The original Toyota RAV4 was better than you remember [Video]
In fact, it might be the best small SUV of all time.
The small SUV is absolutely exploding in popularity. And, as a result, you can find one in pretty much every automaker's lineup. In some cases, you'll even find two or three. But even though we live in the golden age of the compact utility vehicle, I think one of the best-ever was actually the first-ever -- the original Toyota RAV4.
It's rare to get something right on your first try, but that's just what Toyota did with the first-generation RAV4. In fact, Toyota got it so right with the first RAV4 that automakers are still using its blueprint to this day, over 20 years after it originally launched.
Before the RAV4 hit the scene in 1996, the vast majority of SUVs were truck-based and designed for off-road capability rather than on-road comfort. They were also thirsty, with their six- and eight-cylinder engines swilling gasoline at a rate that would make a Lamborghini Diablo blush.
But then Toyota launched the RAV4 and changed everything. Instead of having a separate frame, the RAV4 was a unibody, like a modern car. It also had four-wheel independent suspension instead of the kind of solid axles you'd find on a farm vehicle, so it rode and handled well. And it used a four-cylinder engine, so it was economical to run. Really, the fact that it was small was only a footnote on the RAV4's list of innovations.
The RAV4 also simplified the SUV experience. At the time of the RAV4's introduction, a lot of SUVs required you to push a button or pull a lever at just the right time to engage their four-wheel drive systems. The RAV4's all-wheel drive system, however, was a full-time unit, so the driver didn't have to do anything to engage it.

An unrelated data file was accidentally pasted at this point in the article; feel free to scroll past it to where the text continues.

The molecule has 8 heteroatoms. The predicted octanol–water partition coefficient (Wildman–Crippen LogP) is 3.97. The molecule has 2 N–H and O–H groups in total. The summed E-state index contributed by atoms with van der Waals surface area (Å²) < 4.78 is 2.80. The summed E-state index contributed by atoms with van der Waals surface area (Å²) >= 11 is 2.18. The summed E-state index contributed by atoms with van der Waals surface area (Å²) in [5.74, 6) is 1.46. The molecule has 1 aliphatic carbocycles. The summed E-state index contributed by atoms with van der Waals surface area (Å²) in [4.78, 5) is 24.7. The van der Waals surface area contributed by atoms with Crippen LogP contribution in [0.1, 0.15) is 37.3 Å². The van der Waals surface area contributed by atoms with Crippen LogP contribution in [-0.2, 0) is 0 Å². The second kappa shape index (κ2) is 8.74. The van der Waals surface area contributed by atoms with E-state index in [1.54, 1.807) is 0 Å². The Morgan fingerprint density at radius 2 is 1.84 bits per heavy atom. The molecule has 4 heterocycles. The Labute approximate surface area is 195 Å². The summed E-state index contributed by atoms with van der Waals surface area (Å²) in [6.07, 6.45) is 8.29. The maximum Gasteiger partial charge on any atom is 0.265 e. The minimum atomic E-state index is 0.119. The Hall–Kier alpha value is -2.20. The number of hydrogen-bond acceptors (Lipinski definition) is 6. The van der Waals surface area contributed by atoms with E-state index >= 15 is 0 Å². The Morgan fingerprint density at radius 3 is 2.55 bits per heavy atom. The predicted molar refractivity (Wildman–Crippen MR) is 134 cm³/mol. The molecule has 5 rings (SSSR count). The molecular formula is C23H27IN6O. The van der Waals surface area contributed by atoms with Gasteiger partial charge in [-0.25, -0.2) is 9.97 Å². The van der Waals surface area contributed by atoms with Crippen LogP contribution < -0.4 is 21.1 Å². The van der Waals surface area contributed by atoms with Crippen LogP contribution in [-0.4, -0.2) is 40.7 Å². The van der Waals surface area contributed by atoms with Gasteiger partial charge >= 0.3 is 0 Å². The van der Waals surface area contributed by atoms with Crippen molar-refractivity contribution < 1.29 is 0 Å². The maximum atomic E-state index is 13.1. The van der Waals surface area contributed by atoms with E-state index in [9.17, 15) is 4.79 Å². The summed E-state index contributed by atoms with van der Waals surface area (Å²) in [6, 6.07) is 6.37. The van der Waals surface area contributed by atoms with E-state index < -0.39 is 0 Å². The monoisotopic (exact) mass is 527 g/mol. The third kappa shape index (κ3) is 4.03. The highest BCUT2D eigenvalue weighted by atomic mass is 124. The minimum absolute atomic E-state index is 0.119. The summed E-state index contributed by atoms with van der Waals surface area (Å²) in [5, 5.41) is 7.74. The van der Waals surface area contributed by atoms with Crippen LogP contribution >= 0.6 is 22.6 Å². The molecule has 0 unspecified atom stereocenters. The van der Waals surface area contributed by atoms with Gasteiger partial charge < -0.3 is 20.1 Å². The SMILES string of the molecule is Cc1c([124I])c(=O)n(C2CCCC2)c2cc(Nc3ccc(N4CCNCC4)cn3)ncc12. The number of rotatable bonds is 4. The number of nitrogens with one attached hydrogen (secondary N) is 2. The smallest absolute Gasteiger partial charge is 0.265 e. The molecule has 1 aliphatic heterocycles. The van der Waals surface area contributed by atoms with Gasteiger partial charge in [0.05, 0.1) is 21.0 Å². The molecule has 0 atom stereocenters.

Although it was one of the first "cute 'utes,” the RAV4 still had some baked-in capabilities. Models equipped with four-wheel drive came with a locking center differential that could split power equally between the front and rear wheels. That center locker was automatic on cars equipped with an automatic transmission, but if you opted for the five-speed manual, you actually got a button on the dash to manually lock the center diff at speeds below 25mph. You could also order the original RAV4 with a limited slip rear differential, which greatly improved its off-road chops.
It may be subjective, but I'm also a big fan of the RAV4's styling. To my eyes, the design of the original RAV4 looks contemporary, even though its was penned over 20 years ago.
Toyota also wasn't afraid to experiment with its new design concept. In addition to making a four-door version of the RAV4, Toyota also made a two-door hardtop model that had removable roof panels, and then the company followed that up with a two-door convertible RAV4. Let me repeat that last part -- Toyota made a two-door convertible RAV4.
Vehicles like the AMC Eagle and Jeep Cherokee had elements of the modern small SUV before the Toyota RAV4 ever hit showrooms, but the RAV4 was the first vehicle to put all of those elements together in one tidy package. And I'm not sure there has been a better package since.